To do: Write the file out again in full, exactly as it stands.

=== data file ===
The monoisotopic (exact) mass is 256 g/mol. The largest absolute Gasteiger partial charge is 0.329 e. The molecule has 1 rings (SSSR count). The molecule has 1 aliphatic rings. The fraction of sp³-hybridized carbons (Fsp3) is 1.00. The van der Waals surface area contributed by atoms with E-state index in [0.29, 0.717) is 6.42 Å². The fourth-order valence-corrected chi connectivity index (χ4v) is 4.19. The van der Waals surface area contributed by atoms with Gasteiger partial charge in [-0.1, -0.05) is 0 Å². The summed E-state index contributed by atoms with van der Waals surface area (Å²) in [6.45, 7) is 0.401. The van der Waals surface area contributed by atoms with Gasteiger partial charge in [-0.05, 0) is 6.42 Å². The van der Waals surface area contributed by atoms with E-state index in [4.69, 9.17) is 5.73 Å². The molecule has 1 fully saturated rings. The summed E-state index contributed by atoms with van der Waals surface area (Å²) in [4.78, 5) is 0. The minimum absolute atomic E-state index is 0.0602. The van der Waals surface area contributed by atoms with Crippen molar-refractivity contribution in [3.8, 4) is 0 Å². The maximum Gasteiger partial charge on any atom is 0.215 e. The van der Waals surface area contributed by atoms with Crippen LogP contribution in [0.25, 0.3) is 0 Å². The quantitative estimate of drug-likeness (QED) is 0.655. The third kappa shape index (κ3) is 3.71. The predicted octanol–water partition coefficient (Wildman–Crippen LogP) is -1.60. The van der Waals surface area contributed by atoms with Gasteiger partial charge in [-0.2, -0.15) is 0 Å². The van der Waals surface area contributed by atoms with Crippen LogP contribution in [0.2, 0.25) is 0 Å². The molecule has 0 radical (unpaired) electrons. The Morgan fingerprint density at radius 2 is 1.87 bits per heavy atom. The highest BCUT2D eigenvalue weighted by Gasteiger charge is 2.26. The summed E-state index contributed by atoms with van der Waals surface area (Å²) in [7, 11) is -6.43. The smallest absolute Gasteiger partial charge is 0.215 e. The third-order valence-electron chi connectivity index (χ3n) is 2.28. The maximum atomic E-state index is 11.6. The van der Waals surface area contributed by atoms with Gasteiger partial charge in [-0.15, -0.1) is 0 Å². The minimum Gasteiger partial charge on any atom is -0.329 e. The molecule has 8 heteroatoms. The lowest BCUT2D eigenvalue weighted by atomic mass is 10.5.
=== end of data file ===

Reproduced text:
The monoisotopic (exact) mass is 256 g/mol. The largest absolute Gasteiger partial charge is 0.329 e. The molecule has 1 rings (SSSR count). The molecule has 1 aliphatic rings. The fraction of sp³-hybridized carbons (Fsp3) is 1.00. The van der Waals surface area contributed by atoms with E-state index in [0.29, 0.717) is 6.42 Å². The fourth-order valence-corrected chi connectivity index (χ4v) is 4.19. The van der Waals surface area contributed by atoms with Gasteiger partial charge in [-0.1, -0.05) is 0 Å². The summed E-state index contributed by atoms with van der Waals surface area (Å²) in [6.45, 7) is 0.401. The van der Waals surface area contributed by atoms with Gasteiger partial charge in [-0.05, 0) is 6.42 Å². The van der Waals surface area contributed by atoms with E-state index in [4.69, 9.17) is 5.73 Å². The molecule has 1 fully saturated rings. The summed E-state index contributed by atoms with van der Waals surface area (Å²) in [4.78, 5) is 0. The minimum absolute atomic E-state index is 0.0602. The van der Waals surface area contributed by atoms with Crippen molar-refractivity contribution in [3.8, 4) is 0 Å². The maximum Gasteiger partial charge on any atom is 0.215 e. The van der Waals surface area contributed by atoms with Crippen LogP contribution in [0.25, 0.3) is 0 Å². The quantitative estimate of drug-likeness (QED) is 0.655. The third kappa shape index (κ3) is 3.71. The predicted octanol–water partition coefficient (Wildman–Crippen LogP) is -1.60. The van der Waals surface area contributed by atoms with Gasteiger partial charge in [-0.2, -0.15) is 0 Å². The van der Waals surface area contributed by atoms with Crippen LogP contribution in [0.2, 0.25) is 0 Å². The molecule has 0 radical (unpaired) electrons. The Morgan fingerprint density at radius 2 is 1.87 bits per heavy atom. The highest BCUT2D eigenvalue weighted by Gasteiger charge is 2.26. The summed E-state index contributed by atoms with van der Waals surface area (Å²) in [7, 11) is -6.43. The smallest absolute Gasteiger partial charge is 0.215 e. The third-order valence-electron chi connectivity index (χ3n) is 2.28. The maximum atomic E-state index is 11.6. The van der Waals surface area contributed by atoms with Gasteiger partial charge in [-0.15, -0.1) is 0 Å². The minimum Gasteiger partial charge on any atom is -0.329 e. The molecule has 8 heteroatoms. The lowest BCUT2D eigenvalue weighted by atomic mass is 10.5.